After Prime Minister Justin Trudeau’s apology in the House of Commons in May for the tragic 1914 Komagata Maru incident, Canada officially recognised its venue as a site of national historic significance.
Defence minister Harjit Singh Sajjan unveiled a commemorative plaque on Sunday at the venue of the Komagata Maru episode in Vancouver over 102 years ago.
The Komagata Maru was a Japanese ship hired by wealthy Sikh Gurdit Singh from Malaysia to bring 376 persons, mostly Punjabis, from India to Canada to challenge the racist laws of the time. The ship anchored in Vancouver in May 1914, but the passengers were not allowed to disembark.
The ship was forcibly returned to India after two months of stand-off. On arrival in Kolkata, as many as 20 passengers were killed by British Indian police. “On this day, 102 years ago, the Canadian Government shamefully turned away 376 immigrants because of their country of origin. Today, as a representative of the Canadian Government, I am honoured to stand with the South Asian community and recognise the Komagata Maru Incident as an event of national historic significance which helped shaped the values, including multiculturalism, that have become a source of strength for our country today,” Sajjan said at the inauguration of the plaque.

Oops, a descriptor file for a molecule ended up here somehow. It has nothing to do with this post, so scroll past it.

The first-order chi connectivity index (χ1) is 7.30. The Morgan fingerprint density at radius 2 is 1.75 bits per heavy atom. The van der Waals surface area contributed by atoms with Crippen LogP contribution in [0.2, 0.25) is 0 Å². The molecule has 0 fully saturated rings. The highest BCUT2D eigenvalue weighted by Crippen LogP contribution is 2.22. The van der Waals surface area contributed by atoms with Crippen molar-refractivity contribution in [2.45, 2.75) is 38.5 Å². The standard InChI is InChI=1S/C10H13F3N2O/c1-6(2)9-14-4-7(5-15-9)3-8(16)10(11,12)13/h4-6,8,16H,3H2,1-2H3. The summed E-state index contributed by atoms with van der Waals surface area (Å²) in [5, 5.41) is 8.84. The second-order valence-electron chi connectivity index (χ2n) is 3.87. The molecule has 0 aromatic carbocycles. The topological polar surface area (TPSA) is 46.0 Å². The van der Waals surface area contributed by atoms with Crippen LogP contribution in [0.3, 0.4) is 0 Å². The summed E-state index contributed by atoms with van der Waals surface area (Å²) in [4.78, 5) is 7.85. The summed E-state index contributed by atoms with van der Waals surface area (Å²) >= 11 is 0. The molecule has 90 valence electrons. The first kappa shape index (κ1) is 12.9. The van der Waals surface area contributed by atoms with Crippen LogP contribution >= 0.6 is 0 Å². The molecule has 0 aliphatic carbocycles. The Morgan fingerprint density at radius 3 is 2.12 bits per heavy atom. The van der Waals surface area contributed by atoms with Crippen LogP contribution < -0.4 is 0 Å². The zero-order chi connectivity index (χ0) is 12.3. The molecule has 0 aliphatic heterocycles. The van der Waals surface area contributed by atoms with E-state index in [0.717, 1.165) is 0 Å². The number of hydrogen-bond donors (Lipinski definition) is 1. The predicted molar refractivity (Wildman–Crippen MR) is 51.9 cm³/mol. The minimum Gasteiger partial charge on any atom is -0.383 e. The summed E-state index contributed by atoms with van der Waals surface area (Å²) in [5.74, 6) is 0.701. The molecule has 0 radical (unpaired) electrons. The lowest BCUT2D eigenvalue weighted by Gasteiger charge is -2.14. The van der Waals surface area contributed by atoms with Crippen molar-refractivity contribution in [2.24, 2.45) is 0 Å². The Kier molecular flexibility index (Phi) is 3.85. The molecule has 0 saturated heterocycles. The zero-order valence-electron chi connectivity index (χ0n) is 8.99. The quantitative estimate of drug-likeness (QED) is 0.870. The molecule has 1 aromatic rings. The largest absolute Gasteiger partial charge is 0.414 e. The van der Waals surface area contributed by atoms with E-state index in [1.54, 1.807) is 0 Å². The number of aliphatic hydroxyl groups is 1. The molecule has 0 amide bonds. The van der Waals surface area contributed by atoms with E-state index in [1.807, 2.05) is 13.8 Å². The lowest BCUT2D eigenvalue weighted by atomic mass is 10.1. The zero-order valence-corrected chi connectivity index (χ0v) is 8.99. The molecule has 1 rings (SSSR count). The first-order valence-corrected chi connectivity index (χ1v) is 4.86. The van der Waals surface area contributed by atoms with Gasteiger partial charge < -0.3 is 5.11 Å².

The tragedy, along with the laws in force at the time that allowed Canada to be indifferent to the plight of the ship’s passengers, signifies a moment of great importance in the history of immigration and race relations in Canada, said a government statement on Sunday.
The statement said the designation of the Komagata Maru Incident site provides an opportunity for all Canadians to learn more about India’s varied history, rich diversity and the lessons we have learned.